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Government Employees Strike Cook County For Fair Contract

CHICAGO, Jul. 11 (IMC) - 'Greetings, Cook County Board: May the Wind Get Knocked Out of You' read one woman's handwritten sign. AFSCME Council 31 staged a one-day strike today over demands for fair wages and health care.
The county and the union have negotiated for 10 months with the union pursuing a contract settlement. The union notes that salaries to members of the Cook County Board were recently raised by over 25%.

The union has also taken exception to Governor Ryan and Senate Republican-initiated budget cuts which have resulted in the closings of several social service institutions, including a youth correctional center, work camps and a mental health center.

"We are a fair group of individuals," said Mario Hightower, a black union steward for American Federation of State, County, and Municipal Employees Council 31, Local 3368. "We are willing to negotiate fairly. We are not going to let the county balance their budget problems on our backs."

Around him a spirited circle of 60 to 80 multi-ethnic, multi-aged people walked in a large circle just north of the Daley Plaza building, chanting slogans in unison.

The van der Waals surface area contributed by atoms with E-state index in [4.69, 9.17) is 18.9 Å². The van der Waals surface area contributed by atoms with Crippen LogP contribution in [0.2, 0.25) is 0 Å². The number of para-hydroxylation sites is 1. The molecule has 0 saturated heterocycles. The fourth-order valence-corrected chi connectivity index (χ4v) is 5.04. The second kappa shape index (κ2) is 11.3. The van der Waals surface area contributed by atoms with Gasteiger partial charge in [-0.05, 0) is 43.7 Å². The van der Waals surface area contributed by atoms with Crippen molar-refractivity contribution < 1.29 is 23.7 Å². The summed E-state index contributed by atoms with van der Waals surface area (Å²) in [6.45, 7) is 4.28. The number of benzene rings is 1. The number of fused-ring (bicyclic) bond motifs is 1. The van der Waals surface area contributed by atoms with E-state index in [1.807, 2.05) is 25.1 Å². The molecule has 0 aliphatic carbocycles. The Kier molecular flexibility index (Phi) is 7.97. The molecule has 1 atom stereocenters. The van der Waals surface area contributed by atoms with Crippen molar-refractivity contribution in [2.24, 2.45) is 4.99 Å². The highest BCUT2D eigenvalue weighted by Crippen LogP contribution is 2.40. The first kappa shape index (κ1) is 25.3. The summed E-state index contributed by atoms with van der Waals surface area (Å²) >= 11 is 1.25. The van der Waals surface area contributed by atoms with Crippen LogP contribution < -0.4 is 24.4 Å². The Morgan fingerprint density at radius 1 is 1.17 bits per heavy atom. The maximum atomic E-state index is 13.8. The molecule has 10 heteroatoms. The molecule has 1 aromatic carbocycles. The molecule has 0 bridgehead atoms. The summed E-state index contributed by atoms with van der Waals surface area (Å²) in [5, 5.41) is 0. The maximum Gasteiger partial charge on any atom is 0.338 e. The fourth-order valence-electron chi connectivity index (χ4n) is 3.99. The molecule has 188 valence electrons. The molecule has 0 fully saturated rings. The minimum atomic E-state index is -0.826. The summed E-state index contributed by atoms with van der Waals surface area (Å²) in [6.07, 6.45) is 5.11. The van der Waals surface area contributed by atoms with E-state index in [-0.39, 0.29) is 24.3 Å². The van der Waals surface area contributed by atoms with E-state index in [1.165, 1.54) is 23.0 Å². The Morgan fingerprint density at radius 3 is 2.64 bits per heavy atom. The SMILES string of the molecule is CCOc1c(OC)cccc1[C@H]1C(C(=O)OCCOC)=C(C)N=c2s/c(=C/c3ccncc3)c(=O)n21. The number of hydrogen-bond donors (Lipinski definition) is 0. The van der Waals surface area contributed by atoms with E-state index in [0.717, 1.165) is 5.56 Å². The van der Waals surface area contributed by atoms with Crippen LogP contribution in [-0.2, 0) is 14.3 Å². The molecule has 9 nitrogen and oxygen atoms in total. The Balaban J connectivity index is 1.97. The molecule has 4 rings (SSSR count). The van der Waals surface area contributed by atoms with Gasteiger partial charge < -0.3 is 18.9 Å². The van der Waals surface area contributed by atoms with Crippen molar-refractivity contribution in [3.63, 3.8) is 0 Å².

"Everywhere we go-o / People want to know / Who we ar-are / So we tell them / We are AFSCME / Mighty, mighty AFSCME."

Most strikers held up pre-printed placards reading 'On Strike For a Fair Contract' and 'We Support Our Bargaining Committee.' A 40-ish Asian woman displayed marker writing on the back of her sign which read "2, 4, 6, 8 - Stroger won't negotiate," referring to John Stroger, the president of the Cook County Board of Commissioners.

"The wage increase we are getting is meager," continued Hightower. "It doesn't keep up with the cost of living. We are the backbone of the system. We do hard work, we interact with attorneys. We don't appreciate the low pay. Ghost payrollers get paid. We clock in every day, we deserve to get paid. We hope the county meets our demands and does what's fair."

Hightower returned to leading chants on a megaphone, saying, "Shut the county down." Moments later he passed it off to two white women who pressed their heads together to chant the same slogan.

An older black woman on the picket line noted that the raise goes right back to the county after new health care co-payments are factored in. Around her fellow workers shouted "Don't sit down, let's shut them down," and "No way, no co-pay."

A group of strikers lined the curb next to Randolph Street traffic holding up signs and fists as the occasional car honked in support.

A black woman's sign nearby read 'United We Stand, Divided Never.'



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